Low Hog Prices and Red Ink

Low hog prices and losses are causing significant financial stress in the hog industry.  Farrow to finish returns as estimated by Iowa State University have been negative for the last 6 months and were as large as -$36.04 per head in January.  This string of monthly losses has been the largest in at least a decade.  It’s interesting to note that financial losses have been reported by hog producers worldwide.  European and Asian producers have reported significant breeding stock culling due to losses.

Barrow and gilt slaughter is 1.7 percent larger than last year through the first week of May.  When combined with lighter barrow and gilt weights, pork production is just under 1 percent larger than last year, but with a rebound in exports so far this year, means that there is slightly less pork on our domestic market than last year.  

Tighter pork supplies after netting out trade have not translated into higher hog prices.  Slaughter weight hog prices, net of premiums and discounts, were $79.11 per cwt in mid-May compared to $100.35 last year at this time.  While $79 per cwt is about equal to the 5-year average price, costs are higher.  Feeder pig and early weaned pig prices have declined dramatically since the first of the year, down 50 and 64 percent, respectively. Extremely low prices for feeders don’t indicate a lot of hope for higher prices in the future.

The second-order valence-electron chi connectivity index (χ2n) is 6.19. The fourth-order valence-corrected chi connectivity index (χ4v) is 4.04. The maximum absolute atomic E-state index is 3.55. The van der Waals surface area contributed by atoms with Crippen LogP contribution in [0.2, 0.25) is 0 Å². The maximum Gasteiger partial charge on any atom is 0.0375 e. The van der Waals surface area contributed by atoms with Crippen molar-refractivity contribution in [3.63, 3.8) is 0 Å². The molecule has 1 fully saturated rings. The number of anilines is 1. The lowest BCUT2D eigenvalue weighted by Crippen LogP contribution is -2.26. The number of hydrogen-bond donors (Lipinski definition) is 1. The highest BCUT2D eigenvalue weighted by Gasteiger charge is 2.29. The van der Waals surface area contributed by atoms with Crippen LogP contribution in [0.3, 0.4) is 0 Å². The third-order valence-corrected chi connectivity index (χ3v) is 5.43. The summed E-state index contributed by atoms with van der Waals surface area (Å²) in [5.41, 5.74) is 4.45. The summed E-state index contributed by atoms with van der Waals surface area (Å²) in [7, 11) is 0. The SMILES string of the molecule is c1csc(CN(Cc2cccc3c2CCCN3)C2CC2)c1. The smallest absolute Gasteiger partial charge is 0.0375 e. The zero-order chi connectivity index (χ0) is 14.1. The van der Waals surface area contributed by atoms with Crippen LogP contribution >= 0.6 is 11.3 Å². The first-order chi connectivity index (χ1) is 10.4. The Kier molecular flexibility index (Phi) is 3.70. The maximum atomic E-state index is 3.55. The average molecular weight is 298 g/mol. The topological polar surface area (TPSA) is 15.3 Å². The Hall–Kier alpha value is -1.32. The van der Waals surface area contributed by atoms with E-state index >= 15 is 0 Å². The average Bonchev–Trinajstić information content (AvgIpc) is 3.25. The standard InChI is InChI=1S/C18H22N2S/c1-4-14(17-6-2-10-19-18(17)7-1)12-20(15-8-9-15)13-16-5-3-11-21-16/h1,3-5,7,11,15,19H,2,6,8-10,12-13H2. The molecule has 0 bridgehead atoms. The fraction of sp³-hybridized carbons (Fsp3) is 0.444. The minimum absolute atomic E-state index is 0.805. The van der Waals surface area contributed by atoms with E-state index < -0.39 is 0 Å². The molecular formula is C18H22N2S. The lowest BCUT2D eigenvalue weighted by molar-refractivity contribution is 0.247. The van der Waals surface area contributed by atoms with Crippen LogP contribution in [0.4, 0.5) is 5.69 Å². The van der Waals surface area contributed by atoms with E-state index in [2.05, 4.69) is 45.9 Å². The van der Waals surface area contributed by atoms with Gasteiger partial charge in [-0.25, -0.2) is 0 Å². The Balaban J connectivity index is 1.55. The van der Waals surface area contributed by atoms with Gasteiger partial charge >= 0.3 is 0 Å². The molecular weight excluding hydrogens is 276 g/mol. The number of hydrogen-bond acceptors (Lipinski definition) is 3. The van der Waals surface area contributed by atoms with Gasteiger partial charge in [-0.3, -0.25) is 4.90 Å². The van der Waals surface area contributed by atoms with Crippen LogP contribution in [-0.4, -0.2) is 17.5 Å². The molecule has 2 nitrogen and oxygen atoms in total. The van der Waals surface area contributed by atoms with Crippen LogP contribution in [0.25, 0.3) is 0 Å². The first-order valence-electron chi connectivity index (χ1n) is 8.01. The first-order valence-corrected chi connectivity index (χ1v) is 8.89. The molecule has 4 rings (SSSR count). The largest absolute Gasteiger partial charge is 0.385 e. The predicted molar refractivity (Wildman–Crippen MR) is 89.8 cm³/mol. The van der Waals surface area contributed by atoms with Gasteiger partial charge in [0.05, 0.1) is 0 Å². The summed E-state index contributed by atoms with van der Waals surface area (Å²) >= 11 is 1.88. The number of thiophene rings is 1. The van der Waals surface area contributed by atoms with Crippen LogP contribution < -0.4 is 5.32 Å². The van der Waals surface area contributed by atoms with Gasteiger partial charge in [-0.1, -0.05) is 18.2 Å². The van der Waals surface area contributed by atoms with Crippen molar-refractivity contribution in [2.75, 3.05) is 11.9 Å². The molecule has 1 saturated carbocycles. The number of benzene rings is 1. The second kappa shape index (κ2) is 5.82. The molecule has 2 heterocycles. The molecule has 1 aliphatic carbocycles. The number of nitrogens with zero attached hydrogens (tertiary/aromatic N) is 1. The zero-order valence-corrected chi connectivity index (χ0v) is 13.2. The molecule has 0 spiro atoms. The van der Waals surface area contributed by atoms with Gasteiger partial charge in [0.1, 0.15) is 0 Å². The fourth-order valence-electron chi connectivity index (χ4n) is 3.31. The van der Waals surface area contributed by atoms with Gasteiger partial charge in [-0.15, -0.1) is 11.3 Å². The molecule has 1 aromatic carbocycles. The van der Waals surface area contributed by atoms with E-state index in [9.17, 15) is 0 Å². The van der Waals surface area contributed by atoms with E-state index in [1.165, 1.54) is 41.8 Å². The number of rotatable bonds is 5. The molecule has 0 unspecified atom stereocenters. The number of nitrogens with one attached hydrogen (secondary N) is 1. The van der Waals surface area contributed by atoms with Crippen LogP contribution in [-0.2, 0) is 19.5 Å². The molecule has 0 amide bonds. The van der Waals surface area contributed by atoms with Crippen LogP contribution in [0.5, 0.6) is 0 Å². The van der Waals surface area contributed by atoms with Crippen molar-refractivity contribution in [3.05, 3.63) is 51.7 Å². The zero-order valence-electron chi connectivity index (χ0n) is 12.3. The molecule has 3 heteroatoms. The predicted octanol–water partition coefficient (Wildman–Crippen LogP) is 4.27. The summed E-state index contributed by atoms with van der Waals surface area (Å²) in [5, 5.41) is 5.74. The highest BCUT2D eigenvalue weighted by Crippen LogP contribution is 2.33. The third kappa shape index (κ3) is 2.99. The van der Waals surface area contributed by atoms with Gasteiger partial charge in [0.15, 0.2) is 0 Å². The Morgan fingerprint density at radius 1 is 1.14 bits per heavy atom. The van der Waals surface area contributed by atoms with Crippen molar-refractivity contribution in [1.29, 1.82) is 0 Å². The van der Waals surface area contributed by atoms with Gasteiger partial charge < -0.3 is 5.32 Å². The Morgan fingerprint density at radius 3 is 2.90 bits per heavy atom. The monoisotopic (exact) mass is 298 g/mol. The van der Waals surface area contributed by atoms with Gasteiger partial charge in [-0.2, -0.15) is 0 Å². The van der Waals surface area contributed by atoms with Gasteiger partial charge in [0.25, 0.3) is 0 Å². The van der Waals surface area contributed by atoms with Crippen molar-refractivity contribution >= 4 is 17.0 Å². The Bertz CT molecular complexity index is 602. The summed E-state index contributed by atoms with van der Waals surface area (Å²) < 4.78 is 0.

The pork cutout value in mid-May was $82.48 per cwt compared to $103.57 last year.  Most primal cuts are well below last year’s prices as well, including bellies which are 50 percent lower than this time last year.  Some bad news for those interested in BBQ, prices for pork butts are 9.9 percent higher than last year. However, on the positive side, the primal rib is about 41 percent lower than last year.

There are several things to watch for in this market in the coming weeks.  Sow slaughter should increase as breeding numbers are reduced.  Fewer gilts may be held back also lending a boost to slaughter numbers.  USDA’s June quarterly inventory report should help confirm some direction for future farrowing and breeding herd inventory.  We should start to see slaughter decline seasonally boosting prices.  A seasonal price rally would be welcome news for producers.  

Anderson, David. “Low Hog Prices and Red Ink.” Southern Ag Today 3(21.2). May 23, 2023. Permalink

Photo by Mark Stebnicki: https://www.pexels.com/photo/groups-of-pigs-in-pigpens-6791938/